Mapping company Here will let drivers use maps from competing automakers

Automakers working together for the common good is a welcome, albeit rare, sight.

Andrew Krok Reviews Editor / Cars
Cars are Andrew's jam, as is strawberry. After spending years as a regular ol' car fanatic, he started working his way through the echelons of the automotive industry, starting out as social-media director of a small European-focused garage outside of Chicago. From there, he moved to the editorial side, penning several written features in Total 911 Magazine before becoming a full-time auto writer, first for a local Chicago outlet and then for CNET Cars.
Andrew Krok

Traditionally, automakers chart individual paths to certain goals. Instead of working together, they duke it out in the spirit of capitalism so that one company can claim top honors. Occasionally, competition falls by the wayside for the greater good, and that's happening with automakers and the mapping company Here.

Here, which is owned by Germany's triumvirate of Daimler, BMW and Volkswagen, will roll out new services that combine each company's mapping efforts to give drivers a look at live road conditions, Reuters reports. Here will compile data from all three automakers to create a much clearer image of the road ahead, including accidents, construction and parking availability.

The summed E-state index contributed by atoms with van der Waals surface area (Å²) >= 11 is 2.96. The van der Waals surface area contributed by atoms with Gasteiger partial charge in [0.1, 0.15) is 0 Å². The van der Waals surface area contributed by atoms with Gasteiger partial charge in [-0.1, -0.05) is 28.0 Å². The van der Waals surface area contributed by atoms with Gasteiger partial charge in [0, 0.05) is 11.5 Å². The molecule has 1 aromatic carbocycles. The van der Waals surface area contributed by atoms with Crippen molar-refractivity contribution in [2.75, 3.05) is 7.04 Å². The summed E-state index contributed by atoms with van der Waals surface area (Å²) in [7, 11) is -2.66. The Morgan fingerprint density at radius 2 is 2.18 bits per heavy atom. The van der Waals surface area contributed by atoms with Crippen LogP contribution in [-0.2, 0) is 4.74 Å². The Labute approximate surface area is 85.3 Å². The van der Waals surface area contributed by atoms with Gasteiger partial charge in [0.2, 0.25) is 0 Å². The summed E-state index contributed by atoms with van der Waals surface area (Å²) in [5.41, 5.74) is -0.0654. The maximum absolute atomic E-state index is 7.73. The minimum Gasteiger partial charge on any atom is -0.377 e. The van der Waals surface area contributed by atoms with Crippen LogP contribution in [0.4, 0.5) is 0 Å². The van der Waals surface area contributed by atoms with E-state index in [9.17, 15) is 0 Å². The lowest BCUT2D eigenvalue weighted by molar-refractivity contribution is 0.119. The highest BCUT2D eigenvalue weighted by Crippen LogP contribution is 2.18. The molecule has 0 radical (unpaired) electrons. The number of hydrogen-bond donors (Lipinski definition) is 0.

When the system goes live, hundreds of thousands of vehicles will begin sending visual data to Here, which the company will use to compile its live traffic data. The data can come from windshield wipers, cameras, brakes and other vehicle systems, and Here will convert all that information into dashboard alerts.

The three automakers purchased Here from Nokia in 2015, to the tune of about $3 billion. Later on, additional automakers will join in on the fun, too, and that will only serve to better flesh out Here's mapping.

As the inexorable march toward completely connected cars continues, drivers will want more than static maps. As autonomous vehicles appear on roads, having correct, up-to-the-minute information will become more important. Here looks ready to supply a 21st century auto industry with 21st century technology.